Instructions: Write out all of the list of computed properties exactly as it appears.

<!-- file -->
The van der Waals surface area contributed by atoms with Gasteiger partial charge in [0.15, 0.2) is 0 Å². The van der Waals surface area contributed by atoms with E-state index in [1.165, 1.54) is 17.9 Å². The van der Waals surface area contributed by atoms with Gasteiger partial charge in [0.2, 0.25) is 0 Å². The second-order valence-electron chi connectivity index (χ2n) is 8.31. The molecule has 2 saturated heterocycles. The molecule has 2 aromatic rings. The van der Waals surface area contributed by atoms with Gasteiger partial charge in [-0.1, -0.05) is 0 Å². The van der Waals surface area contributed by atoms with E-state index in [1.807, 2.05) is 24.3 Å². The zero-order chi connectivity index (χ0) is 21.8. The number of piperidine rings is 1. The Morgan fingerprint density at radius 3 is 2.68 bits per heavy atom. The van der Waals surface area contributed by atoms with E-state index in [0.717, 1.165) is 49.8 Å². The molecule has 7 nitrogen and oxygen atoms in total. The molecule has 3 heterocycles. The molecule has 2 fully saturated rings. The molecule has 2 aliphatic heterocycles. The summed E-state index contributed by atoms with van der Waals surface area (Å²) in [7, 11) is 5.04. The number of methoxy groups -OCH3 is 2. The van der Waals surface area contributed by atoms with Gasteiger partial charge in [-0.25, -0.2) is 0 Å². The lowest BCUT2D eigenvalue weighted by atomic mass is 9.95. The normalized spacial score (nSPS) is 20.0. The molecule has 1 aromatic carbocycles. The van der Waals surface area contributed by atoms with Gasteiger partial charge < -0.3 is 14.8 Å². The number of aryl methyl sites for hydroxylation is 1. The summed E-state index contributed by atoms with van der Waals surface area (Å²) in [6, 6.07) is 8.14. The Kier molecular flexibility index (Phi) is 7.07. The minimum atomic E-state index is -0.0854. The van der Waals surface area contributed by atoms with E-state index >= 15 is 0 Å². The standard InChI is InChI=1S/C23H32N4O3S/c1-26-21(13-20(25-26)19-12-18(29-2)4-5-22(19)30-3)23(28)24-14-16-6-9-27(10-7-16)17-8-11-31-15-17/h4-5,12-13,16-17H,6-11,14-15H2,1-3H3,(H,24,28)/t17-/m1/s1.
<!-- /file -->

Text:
The van der Waals surface area contributed by atoms with Gasteiger partial charge in [0.15, 0.2) is 0 Å². The van der Waals surface area contributed by atoms with E-state index in [1.165, 1.54) is 17.9 Å². The van der Waals surface area contributed by atoms with Gasteiger partial charge in [0.2, 0.25) is 0 Å². The second-order valence-electron chi connectivity index (χ2n) is 8.31. The molecule has 2 saturated heterocycles. The molecule has 2 aromatic rings. The van der Waals surface area contributed by atoms with Gasteiger partial charge in [-0.1, -0.05) is 0 Å². The van der Waals surface area contributed by atoms with E-state index in [1.807, 2.05) is 24.3 Å². The zero-order chi connectivity index (χ0) is 21.8. The number of piperidine rings is 1. The Morgan fingerprint density at radius 3 is 2.68 bits per heavy atom. The van der Waals surface area contributed by atoms with E-state index in [0.717, 1.165) is 49.8 Å². The molecule has 7 nitrogen and oxygen atoms in total. The molecule has 3 heterocycles. The molecule has 2 fully saturated rings. The molecule has 2 aliphatic heterocycles. The summed E-state index contributed by atoms with van der Waals surface area (Å²) in [7, 11) is 5.04. The number of methoxy groups -OCH3 is 2. The van der Waals surface area contributed by atoms with Gasteiger partial charge in [-0.25, -0.2) is 0 Å². The lowest BCUT2D eigenvalue weighted by atomic mass is 9.95. The normalized spacial score (nSPS) is 20.0. The molecule has 1 aromatic carbocycles. The van der Waals surface area contributed by atoms with Gasteiger partial charge < -0.3 is 14.8 Å². The number of aryl methyl sites for hydroxylation is 1. The summed E-state index contributed by atoms with van der Waals surface area (Å²) in [6, 6.07) is 8.14. The Kier molecular flexibility index (Phi) is 7.07. The minimum atomic E-state index is -0.0854. The van der Waals surface area contributed by atoms with E-state index >= 15 is 0 Å². The standard InChI is InChI=1S/C23H32N4O3S/c1-26-21(13-20(25-26)19-12-18(29-2)4-5-22(19)30-3)23(28)24-14-16-6-9-27(10-7-16)17-8-11-31-15-17/h4-5,12-13,16-17H,6-11,14-15H2,1-3H3,(H,24,28)/t17-/m1/s1.